I like how Paul wraps up the section in chapter 15:1-3:
“We who are strong have obligation to bear with the failings of the weak, and not to please ourselves. Let each of us please his neighbor for his good, to build him up. For Christ did not please himself, but as it is written, ‘The reproaches of those who reproached you fell on me.’”
Paul knew who to look to for the ultimate example—Christ. He wasn’t selfish. He didn’t seek to become the MVP, the star player. He bore the reproaches of others. He suffered for their pain. Yet, we’re so often the ones who cause pain in others, for our own self benefit.
Then, to demonstrate his point, Paul sends his greetings to a bunch of people. Often, this is the section of the Bible that is no one’s life verse. But it is here for a reason. If you scan over the names you’ll see people from all different stripes. Jews (Aquila and Priscilla) and Gentiles (like Rufus, who was likely African). He didn’t play favorites. He sends his greetings to all. What a wonderful picture of the church. It’s the kind of place you can go and shake everyone’s hand. Say “hi” to everyone. There’s Bill who’s a plumber. There’s Juan who’s a Mexican immigrant. There’s Mark, who’s African-American. There’s Sue, who’s 94. There’s Patty who is a single mom. And look—here’s Tim, who is handicapped.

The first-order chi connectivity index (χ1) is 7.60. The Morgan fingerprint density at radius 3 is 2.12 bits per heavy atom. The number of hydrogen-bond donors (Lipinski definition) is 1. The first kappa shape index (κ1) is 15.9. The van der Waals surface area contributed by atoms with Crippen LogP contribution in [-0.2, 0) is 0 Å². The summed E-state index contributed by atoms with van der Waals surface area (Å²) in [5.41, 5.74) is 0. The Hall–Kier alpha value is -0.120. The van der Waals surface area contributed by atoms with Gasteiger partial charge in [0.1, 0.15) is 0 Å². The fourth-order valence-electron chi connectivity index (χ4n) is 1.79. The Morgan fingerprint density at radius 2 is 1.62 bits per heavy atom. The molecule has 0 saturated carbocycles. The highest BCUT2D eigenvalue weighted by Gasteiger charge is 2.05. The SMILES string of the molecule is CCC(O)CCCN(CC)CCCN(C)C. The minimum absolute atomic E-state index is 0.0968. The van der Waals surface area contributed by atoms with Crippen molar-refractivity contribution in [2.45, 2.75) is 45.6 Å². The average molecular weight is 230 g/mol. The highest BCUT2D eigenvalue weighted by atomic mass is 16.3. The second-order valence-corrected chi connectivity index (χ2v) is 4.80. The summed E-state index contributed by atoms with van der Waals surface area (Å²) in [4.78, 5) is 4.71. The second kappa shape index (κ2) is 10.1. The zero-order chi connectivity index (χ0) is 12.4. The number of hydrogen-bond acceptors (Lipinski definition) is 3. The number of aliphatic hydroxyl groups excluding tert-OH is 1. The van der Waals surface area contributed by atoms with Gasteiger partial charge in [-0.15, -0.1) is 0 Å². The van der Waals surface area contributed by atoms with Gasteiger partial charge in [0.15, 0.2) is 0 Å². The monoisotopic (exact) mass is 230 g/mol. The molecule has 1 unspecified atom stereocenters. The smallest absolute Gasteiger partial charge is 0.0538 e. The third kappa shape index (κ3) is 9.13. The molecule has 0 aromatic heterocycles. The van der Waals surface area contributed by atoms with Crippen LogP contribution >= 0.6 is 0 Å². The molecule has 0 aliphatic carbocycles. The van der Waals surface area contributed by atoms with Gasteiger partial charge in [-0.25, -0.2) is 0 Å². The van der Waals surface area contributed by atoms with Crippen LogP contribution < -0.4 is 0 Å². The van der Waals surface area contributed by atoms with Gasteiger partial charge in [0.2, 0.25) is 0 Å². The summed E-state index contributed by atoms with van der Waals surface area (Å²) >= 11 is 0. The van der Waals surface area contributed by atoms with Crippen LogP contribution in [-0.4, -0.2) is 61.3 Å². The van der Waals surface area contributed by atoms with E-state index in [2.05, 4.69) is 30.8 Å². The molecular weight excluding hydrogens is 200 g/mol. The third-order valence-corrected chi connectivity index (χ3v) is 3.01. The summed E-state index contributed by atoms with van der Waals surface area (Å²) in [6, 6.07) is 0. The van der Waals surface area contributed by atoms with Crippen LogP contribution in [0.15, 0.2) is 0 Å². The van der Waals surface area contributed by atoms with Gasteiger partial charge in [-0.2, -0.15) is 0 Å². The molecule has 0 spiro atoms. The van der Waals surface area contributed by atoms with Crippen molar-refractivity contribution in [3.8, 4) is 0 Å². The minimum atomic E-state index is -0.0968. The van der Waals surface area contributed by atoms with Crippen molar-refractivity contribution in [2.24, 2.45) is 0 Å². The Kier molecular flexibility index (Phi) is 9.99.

The church is a body. If the ear gets frustrated with the eye, it can’t just pack its bags and move out. It’s strapped in and if it falls off, then that’s a huge deal (you may want to see a doctor). The body is stuck together—by things like muscles and joints and bones and skin. Try as my tongue might to get away from my teeth, it ain’t happening. And I hate to tell you this, but when it comes to your church…you’re stuck!